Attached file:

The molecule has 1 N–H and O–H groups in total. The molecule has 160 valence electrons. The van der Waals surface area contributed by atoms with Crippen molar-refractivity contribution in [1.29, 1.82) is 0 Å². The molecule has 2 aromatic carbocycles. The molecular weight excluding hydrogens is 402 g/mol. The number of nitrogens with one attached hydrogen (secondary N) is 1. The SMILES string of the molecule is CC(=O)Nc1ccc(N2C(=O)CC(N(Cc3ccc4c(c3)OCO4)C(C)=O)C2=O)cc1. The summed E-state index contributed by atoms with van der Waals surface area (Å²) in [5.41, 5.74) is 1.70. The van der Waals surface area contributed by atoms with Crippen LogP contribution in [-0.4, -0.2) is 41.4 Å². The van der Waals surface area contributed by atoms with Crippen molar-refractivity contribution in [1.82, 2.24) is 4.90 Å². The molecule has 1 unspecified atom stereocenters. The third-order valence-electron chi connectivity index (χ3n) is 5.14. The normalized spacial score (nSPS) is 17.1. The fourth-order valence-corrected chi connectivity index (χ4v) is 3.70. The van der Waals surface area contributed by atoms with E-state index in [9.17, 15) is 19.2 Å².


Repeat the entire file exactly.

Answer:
The molecule has 1 N–H and O–H groups in total. The molecule has 160 valence electrons. The van der Waals surface area contributed by atoms with Crippen molar-refractivity contribution in [1.29, 1.82) is 0 Å². The molecule has 2 aromatic carbocycles. The molecular weight excluding hydrogens is 402 g/mol. The number of nitrogens with one attached hydrogen (secondary N) is 1. The SMILES string of the molecule is CC(=O)Nc1ccc(N2C(=O)CC(N(Cc3ccc4c(c3)OCO4)C(C)=O)C2=O)cc1. The summed E-state index contributed by atoms with van der Waals surface area (Å²) in [5.41, 5.74) is 1.70. The van der Waals surface area contributed by atoms with Crippen LogP contribution in [-0.4, -0.2) is 41.4 Å². The van der Waals surface area contributed by atoms with Crippen molar-refractivity contribution in [1.82, 2.24) is 4.90 Å². The molecule has 1 unspecified atom stereocenters. The third-order valence-electron chi connectivity index (χ3n) is 5.14. The normalized spacial score (nSPS) is 17.1. The fourth-order valence-corrected chi connectivity index (χ4v) is 3.70. The van der Waals surface area contributed by atoms with E-state index in [9.17, 15) is 19.2 Å².